Thursday, January 25, 2007

State mortgage default rates at eight-year high

An extremely interesting statistic also comes to light in this today's Union Tribune article; "Most of the California loans that went into default last quarter were originated between January 2005 and February 2006, DataQuick reported. " Readers of the blog will recognize this time period as the most likely to be underwater. The market has clearly moved back to pre-2005 prices. I expect that we'll start to see a trend of more properties purchased in 2003 listed below purchase price.

I know a lot of people are hopeful that the downturn is over however I just don't see it happening in the short term. Affordability is still very low and the risk of buying overpriced property is very apparent to regular people on the streets. Prices need to continue to correct to a point where the disparity between buying and renting returns to pre-2002 levels.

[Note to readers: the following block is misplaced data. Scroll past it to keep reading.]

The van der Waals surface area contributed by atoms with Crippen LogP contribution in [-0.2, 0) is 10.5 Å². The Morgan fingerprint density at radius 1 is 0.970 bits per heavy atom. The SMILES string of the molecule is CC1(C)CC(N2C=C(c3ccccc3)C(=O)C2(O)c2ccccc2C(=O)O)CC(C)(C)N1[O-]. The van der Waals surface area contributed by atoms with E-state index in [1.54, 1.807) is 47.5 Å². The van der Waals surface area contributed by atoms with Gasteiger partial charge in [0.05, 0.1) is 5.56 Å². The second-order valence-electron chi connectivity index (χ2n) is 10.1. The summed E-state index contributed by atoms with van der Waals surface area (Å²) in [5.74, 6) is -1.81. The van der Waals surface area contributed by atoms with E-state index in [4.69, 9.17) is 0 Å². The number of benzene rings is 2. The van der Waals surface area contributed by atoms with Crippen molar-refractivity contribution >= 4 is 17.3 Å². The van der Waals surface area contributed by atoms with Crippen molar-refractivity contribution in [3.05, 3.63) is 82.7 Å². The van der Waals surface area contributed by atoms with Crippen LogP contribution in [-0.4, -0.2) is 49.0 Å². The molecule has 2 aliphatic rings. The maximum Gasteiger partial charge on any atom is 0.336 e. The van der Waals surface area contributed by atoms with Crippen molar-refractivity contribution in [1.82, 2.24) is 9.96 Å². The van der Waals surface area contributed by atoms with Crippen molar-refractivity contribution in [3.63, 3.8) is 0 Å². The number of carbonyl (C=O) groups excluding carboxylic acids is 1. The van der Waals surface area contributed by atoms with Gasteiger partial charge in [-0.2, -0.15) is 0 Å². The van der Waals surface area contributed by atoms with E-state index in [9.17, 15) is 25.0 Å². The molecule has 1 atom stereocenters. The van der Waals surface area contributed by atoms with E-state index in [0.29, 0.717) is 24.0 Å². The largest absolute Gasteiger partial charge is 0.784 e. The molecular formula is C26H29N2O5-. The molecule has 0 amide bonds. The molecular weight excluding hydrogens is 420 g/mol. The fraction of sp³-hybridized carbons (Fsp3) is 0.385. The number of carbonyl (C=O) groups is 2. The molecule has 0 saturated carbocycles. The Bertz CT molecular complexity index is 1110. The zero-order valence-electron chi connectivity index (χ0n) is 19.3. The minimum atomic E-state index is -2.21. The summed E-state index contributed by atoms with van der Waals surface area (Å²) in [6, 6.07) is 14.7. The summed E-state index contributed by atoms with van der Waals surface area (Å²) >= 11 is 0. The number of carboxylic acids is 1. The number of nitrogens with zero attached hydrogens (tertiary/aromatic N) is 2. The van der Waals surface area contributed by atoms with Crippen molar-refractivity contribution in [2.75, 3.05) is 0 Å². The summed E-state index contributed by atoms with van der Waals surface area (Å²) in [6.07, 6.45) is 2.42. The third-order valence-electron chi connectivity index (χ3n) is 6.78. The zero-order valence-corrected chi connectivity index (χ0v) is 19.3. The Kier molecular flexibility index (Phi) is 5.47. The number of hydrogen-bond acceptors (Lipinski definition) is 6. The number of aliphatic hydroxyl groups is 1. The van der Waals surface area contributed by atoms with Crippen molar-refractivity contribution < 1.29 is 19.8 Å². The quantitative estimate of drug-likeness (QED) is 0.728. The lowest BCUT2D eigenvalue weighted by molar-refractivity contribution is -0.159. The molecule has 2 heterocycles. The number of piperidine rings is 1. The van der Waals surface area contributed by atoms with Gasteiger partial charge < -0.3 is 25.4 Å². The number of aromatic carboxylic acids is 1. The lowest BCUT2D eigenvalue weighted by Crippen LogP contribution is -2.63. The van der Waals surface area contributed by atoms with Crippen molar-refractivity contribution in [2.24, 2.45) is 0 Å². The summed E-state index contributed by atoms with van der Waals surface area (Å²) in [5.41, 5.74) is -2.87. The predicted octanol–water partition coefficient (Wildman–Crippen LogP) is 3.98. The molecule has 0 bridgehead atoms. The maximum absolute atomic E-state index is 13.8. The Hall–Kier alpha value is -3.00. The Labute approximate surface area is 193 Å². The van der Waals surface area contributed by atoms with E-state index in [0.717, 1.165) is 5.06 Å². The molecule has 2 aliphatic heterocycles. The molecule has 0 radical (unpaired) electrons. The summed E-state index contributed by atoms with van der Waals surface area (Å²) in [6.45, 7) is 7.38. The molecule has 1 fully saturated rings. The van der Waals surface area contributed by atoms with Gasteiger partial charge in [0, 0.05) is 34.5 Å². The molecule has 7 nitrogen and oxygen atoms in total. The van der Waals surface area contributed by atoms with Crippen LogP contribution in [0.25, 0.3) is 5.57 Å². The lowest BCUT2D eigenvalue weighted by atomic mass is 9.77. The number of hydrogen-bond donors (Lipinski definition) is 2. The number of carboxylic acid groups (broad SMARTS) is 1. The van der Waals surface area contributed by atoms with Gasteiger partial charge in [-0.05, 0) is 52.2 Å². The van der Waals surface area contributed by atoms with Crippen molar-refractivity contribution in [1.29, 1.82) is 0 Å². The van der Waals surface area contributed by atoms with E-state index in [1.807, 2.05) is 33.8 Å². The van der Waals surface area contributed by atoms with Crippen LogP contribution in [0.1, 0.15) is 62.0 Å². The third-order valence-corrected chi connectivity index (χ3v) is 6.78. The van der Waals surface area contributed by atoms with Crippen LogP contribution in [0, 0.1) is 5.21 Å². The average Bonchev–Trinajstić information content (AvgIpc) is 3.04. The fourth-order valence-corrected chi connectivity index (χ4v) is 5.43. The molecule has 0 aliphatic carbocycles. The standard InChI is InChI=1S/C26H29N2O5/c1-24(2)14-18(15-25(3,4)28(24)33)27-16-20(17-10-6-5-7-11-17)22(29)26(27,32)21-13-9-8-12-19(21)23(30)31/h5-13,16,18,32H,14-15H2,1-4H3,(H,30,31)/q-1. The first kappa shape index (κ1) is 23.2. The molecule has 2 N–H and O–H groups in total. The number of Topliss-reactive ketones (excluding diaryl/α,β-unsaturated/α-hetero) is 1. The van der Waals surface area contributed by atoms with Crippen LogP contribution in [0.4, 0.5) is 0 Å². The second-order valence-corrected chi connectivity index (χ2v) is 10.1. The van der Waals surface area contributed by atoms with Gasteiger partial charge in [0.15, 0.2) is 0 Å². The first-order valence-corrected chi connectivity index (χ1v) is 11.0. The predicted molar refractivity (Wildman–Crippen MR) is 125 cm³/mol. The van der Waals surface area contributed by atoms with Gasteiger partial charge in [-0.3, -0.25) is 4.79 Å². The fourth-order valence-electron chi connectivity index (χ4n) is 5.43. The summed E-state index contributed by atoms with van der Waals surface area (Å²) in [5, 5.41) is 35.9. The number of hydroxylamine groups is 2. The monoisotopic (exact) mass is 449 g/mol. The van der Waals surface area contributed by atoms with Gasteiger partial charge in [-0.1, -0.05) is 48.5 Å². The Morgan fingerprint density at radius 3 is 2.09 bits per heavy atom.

3 comments:

Anonymous said...

That's what I'm waiting for. Still way cheeper to rent.

Anonymous said...

Correct, way cheaper to rent.

We have to recognize that the majority of the people who want to live in studios and lofts are not high earners -- they tend to be partiers. $1000/mo housing expenses per person is about right in a dense urban setting. Anything above that is stretching it for most inhabitants.

Mark in San Diego said...

I would have to agree with anonymous about party people living downtown. . .the Grande may be a "senior silo," but here at La Vita, it is "20 something" central. . .I'm the oldest guy here and drive a 10 year old car, but all these young dudes and dudettes drive nice new BMW's and likely have huge monthly credit card bills. . .hang out at the Rite-Aide in Allegro someday, and you will see how many people in line are buying $10 worth of windex on credit cards. . .and how often the card is maxed out. Then they pull out two or three more and hope they can add another $10 to their bill. . .with loan guidelines being inforced these days (WaMu doesn't want more short sales) these people will NEVER get a loan. . .